CAN MICHIGAN’S SECOND RICHEST FAMILY BUY THE PRESIDENTIAL ELECTION?
The short answer to that inquiry is, “Probably not.” The long answer is, “Probably not, but that won’t prevent them from generously using their wealth to influence causes, think tanks, political action committees (PACs), and politicians determined to create a nation where the interests of a few prevail over the voices of the many.”
The family of influence is the DeVos family of Amway fame, the second richest family in Michigan. The top spot belongs to the Meijer family whose supermarkets are fixtures in Michigan and neighboring states.
Forbes lists patriarch Richard DeVos among the 400 richest people in America with a net worth in the area of $6 billion. More importantly, Richard DeVos regularly makes the list of “Forbes Top 50 Givers” in America. With multiple spinoff businesses and four children — one of whom with a Van Andel scion runs Amway, a privately owned company built on a multi-tiered sales strategy of “independent owners” who sell Amway household products and nutritional aids — it is difficult to estimate the total net worth of the family. The DeVoses are among the elite 1% of the 1%.
West Michigan has been a steady recipient of DeVos generosity. In Grand Rapids, the DeVos name appears on the downtown convention center, on hospitals, and on Grand Valley State University buildings. Both Calvin and Hope colleges are beneficiaries, as well as the Christian Reformed Church and the Reformed Church in America, along with numerous faith-based charities. The DeVoses are deeply religious and take their faith seriously.
Without question, the resurgence of Grand Rapids in the last twenty years is not unrelated to the generous spirit of the DeVos family (as well as the Van Andels, the Meijers, the Weges and others).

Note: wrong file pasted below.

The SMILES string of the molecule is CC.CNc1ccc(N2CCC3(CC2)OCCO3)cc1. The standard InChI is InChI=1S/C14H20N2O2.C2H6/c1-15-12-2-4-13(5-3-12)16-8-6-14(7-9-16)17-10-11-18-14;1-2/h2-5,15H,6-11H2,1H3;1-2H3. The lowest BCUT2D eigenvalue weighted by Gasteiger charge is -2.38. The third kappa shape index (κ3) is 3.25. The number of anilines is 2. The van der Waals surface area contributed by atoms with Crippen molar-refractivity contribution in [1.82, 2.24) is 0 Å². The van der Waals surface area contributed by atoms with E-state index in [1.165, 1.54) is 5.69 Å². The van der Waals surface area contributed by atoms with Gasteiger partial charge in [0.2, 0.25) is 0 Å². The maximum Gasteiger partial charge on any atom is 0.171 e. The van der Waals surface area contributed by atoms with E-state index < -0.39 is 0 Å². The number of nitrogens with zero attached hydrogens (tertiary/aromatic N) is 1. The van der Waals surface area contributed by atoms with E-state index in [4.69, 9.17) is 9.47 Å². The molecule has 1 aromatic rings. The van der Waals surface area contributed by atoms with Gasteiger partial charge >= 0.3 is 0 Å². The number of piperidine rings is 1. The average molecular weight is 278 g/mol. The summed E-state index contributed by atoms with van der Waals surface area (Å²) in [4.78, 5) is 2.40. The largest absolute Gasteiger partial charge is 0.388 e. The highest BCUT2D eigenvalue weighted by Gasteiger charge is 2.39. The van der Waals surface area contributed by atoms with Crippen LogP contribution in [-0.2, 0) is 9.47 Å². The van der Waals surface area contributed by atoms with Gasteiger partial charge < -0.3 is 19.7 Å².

The public gifts of the DeVos family are well known, less so their private donations. The DeVoses are no friends of the LGBTQ community and through their family foundations have donated generously to oppose marriage equality throughout the country. If the DeVoses and the candidates they financially support get their way, Planned Parenthood will no longer receive federal funding and women will not have the right to make reproductive decisions about their own bodies. They are adamant about destroying the collective bargaining influence of labor unions. The numerous super PACs (who are not required to reveal their donors or dollar amounts) and candidates DeVos money supports view government regulations and taxes on businesses and industries as a direct assault on free enterprise and capitalism.
I admit my bias, and this is what I hear, “Doing what’s best for the rich is best for the rest of us; the benefits will trickle down.”
Alas, in this tiresome political season I’m left wondering: Why do I feel closer to the holiness of God and to the biblical prophetic tradition when a non-religious Jew like Bernie Sanders talks about the highest ideals of government — a government that should provide quality public schools, free college education, health care for all its citizens, full rights for marginalized groups including LGBTQ persons, and an end to the flow of “dark money” into super PACs that undermine the democratic process?
I admit my bias, and this is what I hear, “The common good is the highest good and always a Godly good.”
Should you be interested, I commend to your reading Jane Mayer’s, Dark Money: The Hidden History of the Billionaires Behind the Rise of the Radical Right.